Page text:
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House Passes Bill Promoting Schools to Carry Anti-Allergy Drugs

Update Date: Jul 31, 2013 02:06 PM EDT

People who suffer from severe allergies have to watch everything they eat or come into contact with. In some cases, simply touching the food but not swallowing it is enough to lead to anaphylactic shock. Due to the fact that allergies can kill almost instantly, having medications nearby is extremely important. Since around a quarter of anaphylactic cases occur in schools in children who do are unaware of their allergies, having anti-allergy drugs within school grounds could mean life or death. The U.S. House of Representative has now passed a new bill that promotes schools to carry anti-allergy drugs.

"A systemic allergic reaction can kill within minutes," congressman, Phil Roe said.

The bill, which was sponsored by Republican representative, Phil Roe, who is also a doctor and Democratic representative, Steny Hoyer, will encourage states to create new policies that will add epinephrine, which treats anaphylactic shock to schools. Ideally, schools would need to train or employ people who can administer epinephrine correctly to those who need it. Furthermore, the bill will help modify certain regulations regarding the administration of medication at school and provide legal protection for the school employees who are given the permission to use epinephrine on students.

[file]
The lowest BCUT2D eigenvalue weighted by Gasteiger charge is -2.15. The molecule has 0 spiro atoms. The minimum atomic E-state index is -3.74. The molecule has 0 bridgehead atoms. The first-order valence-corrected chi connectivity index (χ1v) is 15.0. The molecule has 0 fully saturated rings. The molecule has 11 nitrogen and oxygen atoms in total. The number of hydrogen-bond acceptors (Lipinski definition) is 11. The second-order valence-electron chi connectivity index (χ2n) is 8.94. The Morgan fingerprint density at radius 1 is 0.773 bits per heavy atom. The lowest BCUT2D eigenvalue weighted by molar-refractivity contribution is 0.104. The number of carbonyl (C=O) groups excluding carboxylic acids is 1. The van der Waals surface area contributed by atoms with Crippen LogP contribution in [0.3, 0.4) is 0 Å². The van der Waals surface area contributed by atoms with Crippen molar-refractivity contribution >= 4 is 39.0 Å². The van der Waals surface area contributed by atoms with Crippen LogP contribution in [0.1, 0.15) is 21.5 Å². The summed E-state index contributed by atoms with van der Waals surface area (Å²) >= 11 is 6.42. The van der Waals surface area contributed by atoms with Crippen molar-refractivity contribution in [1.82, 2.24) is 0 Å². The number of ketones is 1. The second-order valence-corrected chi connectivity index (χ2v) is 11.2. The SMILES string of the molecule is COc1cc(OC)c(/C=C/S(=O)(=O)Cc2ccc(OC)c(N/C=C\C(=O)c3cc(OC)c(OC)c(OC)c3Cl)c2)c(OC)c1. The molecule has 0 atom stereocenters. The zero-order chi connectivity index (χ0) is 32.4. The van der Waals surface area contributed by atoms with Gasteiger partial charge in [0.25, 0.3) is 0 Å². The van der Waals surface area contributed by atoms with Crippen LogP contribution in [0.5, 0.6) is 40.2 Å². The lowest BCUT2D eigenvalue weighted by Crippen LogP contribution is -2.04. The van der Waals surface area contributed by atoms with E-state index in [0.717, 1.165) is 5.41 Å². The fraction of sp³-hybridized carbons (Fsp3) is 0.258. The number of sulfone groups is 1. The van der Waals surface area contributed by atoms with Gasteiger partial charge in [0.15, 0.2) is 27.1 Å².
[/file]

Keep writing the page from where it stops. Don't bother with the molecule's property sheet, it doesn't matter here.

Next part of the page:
"This will save the lives of children who do not know they have an allergy which is life-threatening," Hoyer said.

Currently in some states, students are allowed to bring their allergy medications with them to school if they have a medical documentation. However, the chances that some children might suffer from a severe allergic reaction and do not have medications are too high. According to the congressmen, one in every 13 children under the age of 18, or six million children, suffers from some kind of allergy. According to the American Academy of Allergy, Asthma and Immunology, the most common allergy is peanuts. After nuts, it is milk followed by shellfish.

The bill will now await the decision of the Senate. 

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